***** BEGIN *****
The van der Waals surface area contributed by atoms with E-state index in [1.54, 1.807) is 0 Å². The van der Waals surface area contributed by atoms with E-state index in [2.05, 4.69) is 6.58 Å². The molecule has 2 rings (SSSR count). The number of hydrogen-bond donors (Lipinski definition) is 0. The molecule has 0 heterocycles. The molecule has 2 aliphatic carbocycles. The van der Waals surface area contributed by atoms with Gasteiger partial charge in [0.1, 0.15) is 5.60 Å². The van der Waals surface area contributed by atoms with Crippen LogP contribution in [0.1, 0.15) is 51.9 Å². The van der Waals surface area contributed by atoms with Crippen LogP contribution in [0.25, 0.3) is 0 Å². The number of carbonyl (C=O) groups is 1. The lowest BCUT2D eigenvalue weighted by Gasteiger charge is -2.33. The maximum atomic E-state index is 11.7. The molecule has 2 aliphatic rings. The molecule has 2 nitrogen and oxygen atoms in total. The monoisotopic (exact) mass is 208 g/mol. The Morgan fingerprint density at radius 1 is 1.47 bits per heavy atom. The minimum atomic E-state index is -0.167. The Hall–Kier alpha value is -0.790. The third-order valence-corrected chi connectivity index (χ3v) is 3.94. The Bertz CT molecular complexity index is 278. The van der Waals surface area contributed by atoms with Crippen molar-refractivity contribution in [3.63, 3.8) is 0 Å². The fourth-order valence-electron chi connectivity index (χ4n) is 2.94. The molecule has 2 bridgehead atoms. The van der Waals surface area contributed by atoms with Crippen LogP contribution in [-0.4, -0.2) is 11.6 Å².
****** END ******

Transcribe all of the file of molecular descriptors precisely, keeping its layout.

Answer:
The van der Waals surface area contributed by atoms with E-state index in [1.54, 1.807) is 0 Å². The van der Waals surface area contributed by atoms with E-state index in [2.05, 4.69) is 6.58 Å². The molecule has 2 rings (SSSR count). The number of hydrogen-bond donors (Lipinski definition) is 0. The molecule has 0 heterocycles. The molecule has 2 aliphatic carbocycles. The van der Waals surface area contributed by atoms with Gasteiger partial charge in [0.1, 0.15) is 5.60 Å². The van der Waals surface area contributed by atoms with Crippen LogP contribution in [0.1, 0.15) is 51.9 Å². The van der Waals surface area contributed by atoms with Crippen LogP contribution in [0.25, 0.3) is 0 Å². The number of carbonyl (C=O) groups is 1. The lowest BCUT2D eigenvalue weighted by Gasteiger charge is -2.33. The maximum atomic E-state index is 11.7. The molecule has 2 aliphatic rings. The molecule has 2 nitrogen and oxygen atoms in total. The monoisotopic (exact) mass is 208 g/mol. The Morgan fingerprint density at radius 1 is 1.47 bits per heavy atom. The minimum atomic E-state index is -0.167. The Hall–Kier alpha value is -0.790. The third-order valence-corrected chi connectivity index (χ3v) is 3.94. The Bertz CT molecular complexity index is 278. The van der Waals surface area contributed by atoms with Crippen molar-refractivity contribution in [3.63, 3.8) is 0 Å². The fourth-order valence-electron chi connectivity index (χ4n) is 2.94. The molecule has 2 bridgehead atoms. The van der Waals surface area contributed by atoms with Crippen LogP contribution in [-0.4, -0.2) is 11.6 Å².